# Object-Object pushing

## Recommended Posts

Alright so I'm actually a little annoyed with myself over this one, but here's my question anyway. Say I have two objects, each represented by a mesh. I want the one to run into the other and push it. The one it runs into can either push back or just be a pushed. I know I'm going to have to use the equation f=ma, only i'm having trouble visualizing how that's going to work (and as such, how to convert it into code). I like pictures: So A is moving to collide with B. It accelerates to a max speed of 10 m/s, and has a mass of 2 kg. (these are arbitary #s) When it collides with B, how do i determine the effect it has on B? I want it to hit B and continue trying to push. I want B to either be moved by A or try to push back (which may either slow A down more if A is stronger, or reverse the direction of the collided pair if B is stronger) Can anyone help me with this? This is for a football game, not some homework problem. I'm annoyed with myself at having worked through numerous types of problems like this in the various physics classes i've had through the years without retaining a clue as to how to apply them in a situation like this. Anyway, thanks in advance!

##### Share on other sites
well, I suppose you could the formulae in this article to model the collision of the players as inelastic collision of two point masses.
It's a start.
At least you know at what speeds they should bounce off...
Once you know that the collision occured, you can keep sending one right onto the other and let the simulation decide which one should "win".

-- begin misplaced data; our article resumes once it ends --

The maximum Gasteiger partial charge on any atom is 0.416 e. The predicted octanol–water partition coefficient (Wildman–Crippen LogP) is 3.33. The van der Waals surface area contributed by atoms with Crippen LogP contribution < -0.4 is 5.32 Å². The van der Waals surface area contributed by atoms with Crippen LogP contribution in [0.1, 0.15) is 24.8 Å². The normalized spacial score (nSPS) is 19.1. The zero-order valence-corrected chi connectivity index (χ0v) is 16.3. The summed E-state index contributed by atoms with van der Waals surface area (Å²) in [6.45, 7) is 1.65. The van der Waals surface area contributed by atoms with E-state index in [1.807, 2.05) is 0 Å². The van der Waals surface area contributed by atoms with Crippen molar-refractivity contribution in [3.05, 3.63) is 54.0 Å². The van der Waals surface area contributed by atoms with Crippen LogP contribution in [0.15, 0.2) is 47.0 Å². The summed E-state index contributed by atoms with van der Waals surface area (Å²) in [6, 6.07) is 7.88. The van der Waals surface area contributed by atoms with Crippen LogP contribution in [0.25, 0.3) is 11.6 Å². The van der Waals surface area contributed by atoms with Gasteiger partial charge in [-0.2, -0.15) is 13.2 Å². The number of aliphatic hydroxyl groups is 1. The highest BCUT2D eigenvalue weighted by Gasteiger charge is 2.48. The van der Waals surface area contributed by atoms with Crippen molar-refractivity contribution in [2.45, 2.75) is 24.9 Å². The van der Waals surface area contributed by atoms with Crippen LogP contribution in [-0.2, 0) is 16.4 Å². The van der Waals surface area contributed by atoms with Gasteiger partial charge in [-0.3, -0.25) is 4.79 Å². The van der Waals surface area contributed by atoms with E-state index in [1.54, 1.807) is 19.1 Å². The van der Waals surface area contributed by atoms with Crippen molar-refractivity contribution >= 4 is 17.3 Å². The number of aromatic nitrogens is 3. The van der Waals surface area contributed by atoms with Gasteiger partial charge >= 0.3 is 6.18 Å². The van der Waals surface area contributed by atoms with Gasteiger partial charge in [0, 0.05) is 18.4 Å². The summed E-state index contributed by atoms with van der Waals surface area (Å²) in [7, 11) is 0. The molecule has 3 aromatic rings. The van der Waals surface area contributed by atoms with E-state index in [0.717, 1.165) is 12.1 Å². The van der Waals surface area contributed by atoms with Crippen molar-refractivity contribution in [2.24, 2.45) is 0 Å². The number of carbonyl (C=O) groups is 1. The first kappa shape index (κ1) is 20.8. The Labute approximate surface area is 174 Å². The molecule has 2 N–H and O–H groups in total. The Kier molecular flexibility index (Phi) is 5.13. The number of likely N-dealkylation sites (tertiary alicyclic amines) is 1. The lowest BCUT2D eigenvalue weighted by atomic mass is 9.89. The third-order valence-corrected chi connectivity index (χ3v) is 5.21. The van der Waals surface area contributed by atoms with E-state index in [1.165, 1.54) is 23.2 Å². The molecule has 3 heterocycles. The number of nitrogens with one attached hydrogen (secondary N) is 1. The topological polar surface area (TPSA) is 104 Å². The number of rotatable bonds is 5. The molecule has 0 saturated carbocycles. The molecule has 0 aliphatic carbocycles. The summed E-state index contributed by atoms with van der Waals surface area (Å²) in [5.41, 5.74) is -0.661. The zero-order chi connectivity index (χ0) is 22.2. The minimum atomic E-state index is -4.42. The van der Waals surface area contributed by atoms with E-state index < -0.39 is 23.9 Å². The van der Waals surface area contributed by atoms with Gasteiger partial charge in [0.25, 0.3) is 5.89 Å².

However, it would look rather unrealistic to simply model it this way...
I suggest you use the formulae to simply find the change in the players' velocity (without applying it), and then use it to calculate the force exerted on each player during the collision (mass*dv/dt). That force shouldn't be -totally- converted to acceleration, like in the simple, frictionless, point-mass model. There are many parameters you should consider...

E.g. if one player was leaning towards the other upon impact, his shifted weight would cancel out some of the force he would receive, and he probably wouldn't even have to make a step back.
Or, (advanced) convert some of the force to rotational momentum. Find how much of the total force has been exerted/absorbed by different parts of the body that came in contact, and apply the resulting torque.

##### Share on other sites
I do not have any experience with writing sports games, but I doubt that something like tackling is currently implemented in a "physical" way. I would guess that you would use a typical "attack/defence" resolution scheme (roll of the dice with benefits/penalties for player types, etc.) and then animate from there, perhaps letting the players go ragdoll once they winner is decided.

##### Share on other sites
I applied the formula in the link you gave me someusername and it actually gave some feasable results, probably due to the high framerate i'm getting. (even with vsync on, i have to check my rendering engine) This is definately a step in the right direction. Thanks! I'll post anything impressive I achieve

## Create an account

Register a new account

• ### Forum Statistics

• Total Topics
628347
• Total Posts
2982204

• 10
• 9
• 24
• 11
• 9